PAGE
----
5 things experts say you should stop doing if you’re over 50

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Here are some guidelines to help you decide when to start cancer screenings For women, begin having yearly mammograms at age 45 You may need more frequent mammograms depending on your risk factors Factors include genetics, family history, hormone therapy, early periods, later pregnancy, and later menopause For men, a digital rectal exam is necessary for prostate cancer screening WebMD recommends starting screening earlier if you're African-American or have a family history Men and women are recommended to

Hitting the milestone of turning 50 comes with many benefits. For one, your days of worrying about acne breakouts are largely behind you and allergies can be much less severe, experts say.

But there are some habits you may have continued over the years that you’ll want to quit when you’re 50 and older.

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Eat This, Not That spoke to various health experts to gather 50 things you should cut out of your life for good. Granted, some of these tips are things you shouldn’t do at any age, but they’re that much more important to take care of over 50. Here are five of them.

Skipping regular health screenings

Dr. Aditi Springstubb wrote that osteoporosis can pose a major health hazard after 65. Because of that, Springstubb, who works in internal medicine with Hoag Medical Group in California, says a bone density exam is crucial. Vitals and bloodwork are also important, with the latter helping monitor cholesterol. That can inform changes you may need to make. Other screenings such as those for prostate cancer and lung cancer can also be required for men 50-70 and people ages 55-80, with the latter screening depending on smoking history.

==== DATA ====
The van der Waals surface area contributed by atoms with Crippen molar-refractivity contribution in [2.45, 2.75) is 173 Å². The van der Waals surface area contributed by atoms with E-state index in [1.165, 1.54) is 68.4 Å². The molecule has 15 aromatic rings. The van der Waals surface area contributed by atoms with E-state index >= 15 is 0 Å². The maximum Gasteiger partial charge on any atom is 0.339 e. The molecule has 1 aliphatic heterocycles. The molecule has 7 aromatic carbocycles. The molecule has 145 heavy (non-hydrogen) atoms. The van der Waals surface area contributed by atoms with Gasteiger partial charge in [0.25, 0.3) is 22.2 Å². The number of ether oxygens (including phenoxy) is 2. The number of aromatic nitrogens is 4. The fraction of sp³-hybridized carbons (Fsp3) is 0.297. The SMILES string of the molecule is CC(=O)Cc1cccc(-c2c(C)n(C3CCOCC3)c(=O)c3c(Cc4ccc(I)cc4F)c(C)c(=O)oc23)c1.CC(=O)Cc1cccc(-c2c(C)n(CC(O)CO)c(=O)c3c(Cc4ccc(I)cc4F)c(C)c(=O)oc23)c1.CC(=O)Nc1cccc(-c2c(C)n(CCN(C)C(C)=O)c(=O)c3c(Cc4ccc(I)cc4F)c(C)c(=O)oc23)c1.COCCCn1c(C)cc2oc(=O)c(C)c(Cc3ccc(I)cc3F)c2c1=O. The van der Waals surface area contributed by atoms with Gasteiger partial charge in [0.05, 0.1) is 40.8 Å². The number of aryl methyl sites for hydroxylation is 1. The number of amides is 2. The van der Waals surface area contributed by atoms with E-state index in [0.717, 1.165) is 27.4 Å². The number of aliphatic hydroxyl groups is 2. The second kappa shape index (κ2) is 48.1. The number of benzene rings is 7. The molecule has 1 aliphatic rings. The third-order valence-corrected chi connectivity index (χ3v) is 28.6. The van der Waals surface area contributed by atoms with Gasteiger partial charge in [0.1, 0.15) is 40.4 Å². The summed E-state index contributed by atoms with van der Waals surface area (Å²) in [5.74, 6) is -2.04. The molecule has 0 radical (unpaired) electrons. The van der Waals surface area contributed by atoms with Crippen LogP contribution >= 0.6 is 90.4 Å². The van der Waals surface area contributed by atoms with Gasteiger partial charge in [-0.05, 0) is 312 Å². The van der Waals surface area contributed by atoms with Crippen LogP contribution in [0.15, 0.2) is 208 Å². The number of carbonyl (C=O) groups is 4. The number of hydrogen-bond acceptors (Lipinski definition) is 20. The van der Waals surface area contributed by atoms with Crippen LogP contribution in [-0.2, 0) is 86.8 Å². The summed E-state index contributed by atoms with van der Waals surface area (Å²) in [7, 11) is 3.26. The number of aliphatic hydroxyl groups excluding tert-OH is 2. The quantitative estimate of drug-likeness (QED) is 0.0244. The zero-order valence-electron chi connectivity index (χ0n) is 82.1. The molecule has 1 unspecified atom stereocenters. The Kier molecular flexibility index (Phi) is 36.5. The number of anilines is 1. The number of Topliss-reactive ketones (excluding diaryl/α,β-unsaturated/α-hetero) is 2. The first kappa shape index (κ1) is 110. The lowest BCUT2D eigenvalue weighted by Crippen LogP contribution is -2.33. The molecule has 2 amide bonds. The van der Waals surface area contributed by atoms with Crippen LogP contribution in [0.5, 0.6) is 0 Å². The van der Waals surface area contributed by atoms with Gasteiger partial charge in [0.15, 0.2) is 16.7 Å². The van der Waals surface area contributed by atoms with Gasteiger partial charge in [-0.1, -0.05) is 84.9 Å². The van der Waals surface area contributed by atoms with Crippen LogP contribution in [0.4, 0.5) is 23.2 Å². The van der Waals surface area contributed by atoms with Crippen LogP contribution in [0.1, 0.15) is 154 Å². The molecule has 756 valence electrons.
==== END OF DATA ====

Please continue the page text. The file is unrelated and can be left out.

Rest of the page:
Not being mindful of the over-the-counter medications you take

Older adults can be at a higher risk of major drug interactions. Dr. Alexis M. Eastman, clinical medical director of UW Hospitals and Clinics’ Division of Geriatrics in Wisconsin, provided the statistics. She said that patients on at least six medications have an 80% chance of having a drug interaction. “Each time you add a new medication you’re adding to your risk,” she said. The Food and Drug Administration said you should speak to your doctor about your diet and any supplements and OTC drugs you take when you’re being prescribed a new medicine.

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Overly restricting your diet

“Healthy eating is important, but you shouldn’t deprive yourself. As a dietitian, I often explain to clients the mental health benefits of a less-restrictive diet,” registered dietitian Rachel Fine with New York City-based To The Pointe Nutrition told Eat This, Not That. “An ‘eat less’ mindset can set us up for a cycle of guilt when unfair expectations are not met due to the biological consequences of food restrictions (such as increased cravings).” Instead, life coach and intuitive eating counselor Rachel Cole told Well+Good you should focus on following your cravings and paying attention to how your body is feeling.

Not wearing earplugs

The Centers for Disease Control and Prevention says you should try to avoid loud noises and wear earplugs to protect your hearing. Tiny hair fibers are inside your ear and loud noise can damage them permanently over time. “Loud noises are the number one cause of hearing damage, even more so than old age. Hearing protection is the only way to keep your hearing from becoming prematurely damaged,” Cary Audiology, based in Cary North Carolina, noted.

Not living in the moment

There’s a reason why people have been turning to mindfulness. Being aware of what’s occurring in the present can decrease rumination, according to a study cited by the American Psychological Association. The APA also says practicing mindfulness can improve focus, make you less emotionally reactive and boost working memory.

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